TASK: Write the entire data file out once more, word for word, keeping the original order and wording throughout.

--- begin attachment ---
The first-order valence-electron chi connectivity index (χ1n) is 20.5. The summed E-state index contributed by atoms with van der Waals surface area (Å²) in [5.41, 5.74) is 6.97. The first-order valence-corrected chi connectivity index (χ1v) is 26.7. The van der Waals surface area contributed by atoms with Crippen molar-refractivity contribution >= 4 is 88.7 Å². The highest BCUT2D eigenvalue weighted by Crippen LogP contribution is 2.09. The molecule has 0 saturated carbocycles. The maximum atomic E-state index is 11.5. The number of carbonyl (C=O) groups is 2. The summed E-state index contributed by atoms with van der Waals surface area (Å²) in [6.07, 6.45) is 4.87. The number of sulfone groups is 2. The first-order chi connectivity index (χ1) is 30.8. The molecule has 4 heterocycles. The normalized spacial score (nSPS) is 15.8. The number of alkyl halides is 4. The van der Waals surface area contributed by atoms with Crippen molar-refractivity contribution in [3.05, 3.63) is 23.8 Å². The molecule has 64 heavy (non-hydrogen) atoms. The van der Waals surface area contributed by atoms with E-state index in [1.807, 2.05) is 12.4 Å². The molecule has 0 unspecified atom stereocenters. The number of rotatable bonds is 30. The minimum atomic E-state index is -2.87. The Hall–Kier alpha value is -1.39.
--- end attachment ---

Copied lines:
The first-order valence-electron chi connectivity index (χ1n) is 20.5. The summed E-state index contributed by atoms with van der Waals surface area (Å²) in [5.41, 5.74) is 6.97. The first-order valence-corrected chi connectivity index (χ1v) is 26.7. The van der Waals surface area contributed by atoms with Crippen molar-refractivity contribution >= 4 is 88.7 Å². The highest BCUT2D eigenvalue weighted by Crippen LogP contribution is 2.09. The molecule has 0 saturated carbocycles. The maximum atomic E-state index is 11.5. The number of carbonyl (C=O) groups is 2. The summed E-state index contributed by atoms with van der Waals surface area (Å²) in [6.07, 6.45) is 4.87. The number of sulfone groups is 2. The first-order chi connectivity index (χ1) is 30.8. The molecule has 4 heterocycles. The normalized spacial score (nSPS) is 15.8. The number of alkyl halides is 4. The van der Waals surface area contributed by atoms with Crippen molar-refractivity contribution in [3.05, 3.63) is 23.8 Å². The molecule has 64 heavy (non-hydrogen) atoms. The van der Waals surface area contributed by atoms with E-state index in [1.807, 2.05) is 12.4 Å². The molecule has 0 unspecified atom stereocenters. The number of rotatable bonds is 30. The minimum atomic E-state index is -2.87. The Hall–Kier alpha value is -1.39.